Pathologists review biopsy tissue and assign it a Gleason grade based on the appearance of the cells. If cancer is present, it will be assigned two Gleason grades ranging from 1 to 5. The primary grade, or first number shown, is the most common Gleason pattern (grade) found in the biopsy. The second number is the second most common Gleason pattern (grade).  These two numbers are added together for a Gleason score. Gleason scores range from 2 to 10 with most prostate cancer ranging from 6 to 10. An example Gleason score is 3+4=7. In this example, 3 is the primary pattern, and 4 is the secondary. When added together they equal 7.

Another term you may hear regarding Gleason scores is Grade Groups. Gleason scores have been divided into groups ranging from 1 to 5. Gleason score and Gleason grades determine the Gleason group.

Gleason Group Break Down

Grade group 1: Gleason score = 6 (or less) and Gleason pattern = 3+3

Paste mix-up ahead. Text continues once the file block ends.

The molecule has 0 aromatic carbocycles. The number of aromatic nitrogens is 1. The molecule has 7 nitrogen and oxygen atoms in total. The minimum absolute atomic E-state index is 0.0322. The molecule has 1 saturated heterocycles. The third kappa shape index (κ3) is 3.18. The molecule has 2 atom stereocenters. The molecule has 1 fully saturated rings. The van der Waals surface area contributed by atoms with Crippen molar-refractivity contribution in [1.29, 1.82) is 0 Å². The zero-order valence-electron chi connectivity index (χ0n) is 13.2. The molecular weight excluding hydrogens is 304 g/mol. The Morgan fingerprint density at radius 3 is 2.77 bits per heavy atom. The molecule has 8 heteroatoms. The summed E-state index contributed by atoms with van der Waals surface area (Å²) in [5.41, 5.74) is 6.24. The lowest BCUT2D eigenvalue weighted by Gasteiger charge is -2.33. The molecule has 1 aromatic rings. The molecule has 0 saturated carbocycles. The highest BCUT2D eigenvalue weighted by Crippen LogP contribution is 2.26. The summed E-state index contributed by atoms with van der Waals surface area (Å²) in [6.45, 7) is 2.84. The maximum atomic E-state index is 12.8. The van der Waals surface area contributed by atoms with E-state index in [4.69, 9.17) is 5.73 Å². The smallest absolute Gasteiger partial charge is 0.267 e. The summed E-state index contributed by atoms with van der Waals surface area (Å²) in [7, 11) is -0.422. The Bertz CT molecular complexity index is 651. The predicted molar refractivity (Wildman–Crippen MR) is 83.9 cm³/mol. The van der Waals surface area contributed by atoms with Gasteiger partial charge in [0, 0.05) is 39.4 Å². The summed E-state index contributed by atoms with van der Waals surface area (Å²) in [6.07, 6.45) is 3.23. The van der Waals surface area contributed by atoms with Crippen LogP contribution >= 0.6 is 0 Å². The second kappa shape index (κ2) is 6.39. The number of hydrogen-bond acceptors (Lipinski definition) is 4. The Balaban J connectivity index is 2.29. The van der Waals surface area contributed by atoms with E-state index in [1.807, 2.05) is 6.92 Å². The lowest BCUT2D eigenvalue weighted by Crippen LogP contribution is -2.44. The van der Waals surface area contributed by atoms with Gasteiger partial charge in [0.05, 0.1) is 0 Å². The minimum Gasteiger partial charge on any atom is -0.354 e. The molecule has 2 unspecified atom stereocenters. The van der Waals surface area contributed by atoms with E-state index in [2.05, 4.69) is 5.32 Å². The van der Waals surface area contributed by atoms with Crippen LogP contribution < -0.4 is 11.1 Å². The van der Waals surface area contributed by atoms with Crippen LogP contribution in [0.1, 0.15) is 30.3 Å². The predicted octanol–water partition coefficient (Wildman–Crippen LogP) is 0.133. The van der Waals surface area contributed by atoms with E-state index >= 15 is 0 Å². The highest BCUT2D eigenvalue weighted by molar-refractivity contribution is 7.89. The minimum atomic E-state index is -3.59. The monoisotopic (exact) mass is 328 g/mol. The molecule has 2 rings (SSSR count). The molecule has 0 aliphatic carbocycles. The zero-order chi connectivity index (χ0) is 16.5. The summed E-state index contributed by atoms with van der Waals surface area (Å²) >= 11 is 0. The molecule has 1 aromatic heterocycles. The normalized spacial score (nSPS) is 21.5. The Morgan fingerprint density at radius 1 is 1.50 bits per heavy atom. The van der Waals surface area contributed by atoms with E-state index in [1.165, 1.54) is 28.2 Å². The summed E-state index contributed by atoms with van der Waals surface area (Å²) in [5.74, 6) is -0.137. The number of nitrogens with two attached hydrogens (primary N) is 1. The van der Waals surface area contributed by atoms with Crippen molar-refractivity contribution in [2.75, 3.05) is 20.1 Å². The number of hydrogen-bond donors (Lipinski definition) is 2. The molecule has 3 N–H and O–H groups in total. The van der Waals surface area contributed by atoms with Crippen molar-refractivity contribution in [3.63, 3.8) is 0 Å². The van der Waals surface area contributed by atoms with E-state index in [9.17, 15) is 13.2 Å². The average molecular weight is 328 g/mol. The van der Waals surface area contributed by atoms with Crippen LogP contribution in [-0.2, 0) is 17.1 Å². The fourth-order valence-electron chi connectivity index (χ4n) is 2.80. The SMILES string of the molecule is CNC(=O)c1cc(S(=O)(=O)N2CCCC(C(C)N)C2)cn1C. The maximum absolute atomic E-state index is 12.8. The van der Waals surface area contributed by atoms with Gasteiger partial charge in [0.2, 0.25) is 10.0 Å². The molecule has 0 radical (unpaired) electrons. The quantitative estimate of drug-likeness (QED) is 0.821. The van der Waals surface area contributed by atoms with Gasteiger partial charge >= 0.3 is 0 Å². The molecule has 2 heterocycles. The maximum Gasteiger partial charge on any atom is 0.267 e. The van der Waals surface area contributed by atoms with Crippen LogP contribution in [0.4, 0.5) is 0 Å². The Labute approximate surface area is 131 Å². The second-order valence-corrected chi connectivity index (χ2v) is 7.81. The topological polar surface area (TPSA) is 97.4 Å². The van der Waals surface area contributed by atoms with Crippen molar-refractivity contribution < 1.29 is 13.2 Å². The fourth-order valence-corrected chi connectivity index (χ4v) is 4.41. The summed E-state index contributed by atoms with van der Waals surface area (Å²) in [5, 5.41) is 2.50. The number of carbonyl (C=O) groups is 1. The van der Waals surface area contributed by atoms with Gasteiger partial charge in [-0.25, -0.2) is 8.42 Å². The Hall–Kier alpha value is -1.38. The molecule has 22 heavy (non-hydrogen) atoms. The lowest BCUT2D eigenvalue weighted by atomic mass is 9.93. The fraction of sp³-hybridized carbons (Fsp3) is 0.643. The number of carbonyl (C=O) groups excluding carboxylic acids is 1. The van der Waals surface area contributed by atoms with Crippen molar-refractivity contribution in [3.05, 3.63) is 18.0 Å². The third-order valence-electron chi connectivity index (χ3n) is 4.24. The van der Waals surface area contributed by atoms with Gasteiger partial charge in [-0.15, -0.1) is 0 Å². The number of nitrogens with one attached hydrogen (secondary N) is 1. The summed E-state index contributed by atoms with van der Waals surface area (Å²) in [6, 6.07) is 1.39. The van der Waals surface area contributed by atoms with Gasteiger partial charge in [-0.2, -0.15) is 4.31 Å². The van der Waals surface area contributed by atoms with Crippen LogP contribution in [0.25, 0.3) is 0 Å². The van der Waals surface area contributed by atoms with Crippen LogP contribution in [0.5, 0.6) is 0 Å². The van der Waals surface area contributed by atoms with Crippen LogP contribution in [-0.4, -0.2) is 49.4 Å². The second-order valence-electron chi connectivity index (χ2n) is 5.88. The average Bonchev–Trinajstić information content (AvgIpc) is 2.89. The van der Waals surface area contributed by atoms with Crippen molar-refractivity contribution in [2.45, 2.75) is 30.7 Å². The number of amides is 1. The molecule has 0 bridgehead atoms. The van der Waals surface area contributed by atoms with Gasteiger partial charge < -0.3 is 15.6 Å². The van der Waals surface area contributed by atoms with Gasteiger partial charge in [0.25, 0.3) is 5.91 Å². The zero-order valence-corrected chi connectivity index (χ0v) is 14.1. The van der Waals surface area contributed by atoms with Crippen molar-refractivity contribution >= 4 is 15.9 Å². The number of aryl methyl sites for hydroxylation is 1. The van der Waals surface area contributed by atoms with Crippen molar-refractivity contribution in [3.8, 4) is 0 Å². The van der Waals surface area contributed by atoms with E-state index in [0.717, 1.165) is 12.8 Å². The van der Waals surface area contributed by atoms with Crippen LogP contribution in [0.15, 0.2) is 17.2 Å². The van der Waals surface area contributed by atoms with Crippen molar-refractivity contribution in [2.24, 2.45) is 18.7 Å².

Grade group 2: Gleason score = 7 and Gleason pattern = 3+4

Grade group 3: Gleason score = 7 and Gleason pattern = 4+3

Grade group 4: Gleason score = 8 and Gleason pattern = 4+4, 3+5, 5+3

Grade group 5: Gleason score = 9 or 10 and Gleason pattern = 4+5, 5+4, 5+5

Limitations of Gleason Scoring:

Gleason scores play a vital role in determining treatment decisions. First developed in the 1970s, Gleason scores have been used to assess the aggressiveness of patient’s prostate cancer. Unfortunately, errors when determining biopsy Gleason score are common. Gleason grading and scoring are largely subjective, and not all pathologists may agree on a Gleason grade, especially on small tissue samples obtained at biopsy. Therefore, variation between pathologists does occur.